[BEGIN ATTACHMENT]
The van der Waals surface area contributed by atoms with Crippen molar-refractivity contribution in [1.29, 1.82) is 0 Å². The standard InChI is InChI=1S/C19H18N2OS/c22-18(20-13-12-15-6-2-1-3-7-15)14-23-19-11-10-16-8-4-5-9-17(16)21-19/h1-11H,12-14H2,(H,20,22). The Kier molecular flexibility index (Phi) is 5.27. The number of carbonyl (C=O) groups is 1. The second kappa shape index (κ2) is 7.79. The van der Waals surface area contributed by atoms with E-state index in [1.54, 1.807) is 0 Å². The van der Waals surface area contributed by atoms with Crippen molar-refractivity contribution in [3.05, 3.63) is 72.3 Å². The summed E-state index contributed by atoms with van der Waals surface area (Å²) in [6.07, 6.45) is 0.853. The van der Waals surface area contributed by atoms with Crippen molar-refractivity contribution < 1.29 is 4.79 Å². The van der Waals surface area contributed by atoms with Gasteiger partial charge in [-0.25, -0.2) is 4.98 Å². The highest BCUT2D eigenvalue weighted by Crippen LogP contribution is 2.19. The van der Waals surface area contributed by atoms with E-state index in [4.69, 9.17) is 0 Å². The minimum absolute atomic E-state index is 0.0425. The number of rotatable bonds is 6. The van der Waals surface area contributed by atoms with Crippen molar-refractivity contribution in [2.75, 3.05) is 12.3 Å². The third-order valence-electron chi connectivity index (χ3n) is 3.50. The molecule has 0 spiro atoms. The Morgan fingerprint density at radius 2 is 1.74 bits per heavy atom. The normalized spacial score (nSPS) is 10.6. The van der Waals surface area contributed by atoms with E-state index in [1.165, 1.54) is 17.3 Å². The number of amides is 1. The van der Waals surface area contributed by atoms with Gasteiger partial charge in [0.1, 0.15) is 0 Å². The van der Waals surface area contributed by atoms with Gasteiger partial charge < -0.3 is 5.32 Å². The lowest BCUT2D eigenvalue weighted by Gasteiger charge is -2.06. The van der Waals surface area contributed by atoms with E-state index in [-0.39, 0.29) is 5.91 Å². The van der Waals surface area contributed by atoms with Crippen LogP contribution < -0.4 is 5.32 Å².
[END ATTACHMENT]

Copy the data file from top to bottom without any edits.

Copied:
The van der Waals surface area contributed by atoms with Crippen molar-refractivity contribution in [1.29, 1.82) is 0 Å². The standard InChI is InChI=1S/C19H18N2OS/c22-18(20-13-12-15-6-2-1-3-7-15)14-23-19-11-10-16-8-4-5-9-17(16)21-19/h1-11H,12-14H2,(H,20,22). The Kier molecular flexibility index (Phi) is 5.27. The number of carbonyl (C=O) groups is 1. The second kappa shape index (κ2) is 7.79. The van der Waals surface area contributed by atoms with E-state index in [1.54, 1.807) is 0 Å². The van der Waals surface area contributed by atoms with Crippen molar-refractivity contribution in [3.05, 3.63) is 72.3 Å². The summed E-state index contributed by atoms with van der Waals surface area (Å²) in [6.07, 6.45) is 0.853. The van der Waals surface area contributed by atoms with Crippen molar-refractivity contribution < 1.29 is 4.79 Å². The van der Waals surface area contributed by atoms with Gasteiger partial charge in [-0.25, -0.2) is 4.98 Å². The highest BCUT2D eigenvalue weighted by Crippen LogP contribution is 2.19. The van der Waals surface area contributed by atoms with E-state index in [4.69, 9.17) is 0 Å². The minimum absolute atomic E-state index is 0.0425. The number of rotatable bonds is 6. The van der Waals surface area contributed by atoms with Crippen molar-refractivity contribution in [2.75, 3.05) is 12.3 Å². The third-order valence-electron chi connectivity index (χ3n) is 3.50. The molecule has 0 spiro atoms. The Morgan fingerprint density at radius 2 is 1.74 bits per heavy atom. The normalized spacial score (nSPS) is 10.6. The van der Waals surface area contributed by atoms with E-state index in [1.165, 1.54) is 17.3 Å². The number of amides is 1. The van der Waals surface area contributed by atoms with Gasteiger partial charge in [0.1, 0.15) is 0 Å². The van der Waals surface area contributed by atoms with Gasteiger partial charge < -0.3 is 5.32 Å². The lowest BCUT2D eigenvalue weighted by Gasteiger charge is -2.06. The van der Waals surface area contributed by atoms with E-state index in [-0.39, 0.29) is 5.91 Å². The van der Waals surface area contributed by atoms with Crippen LogP contribution < -0.4 is 5.32 Å².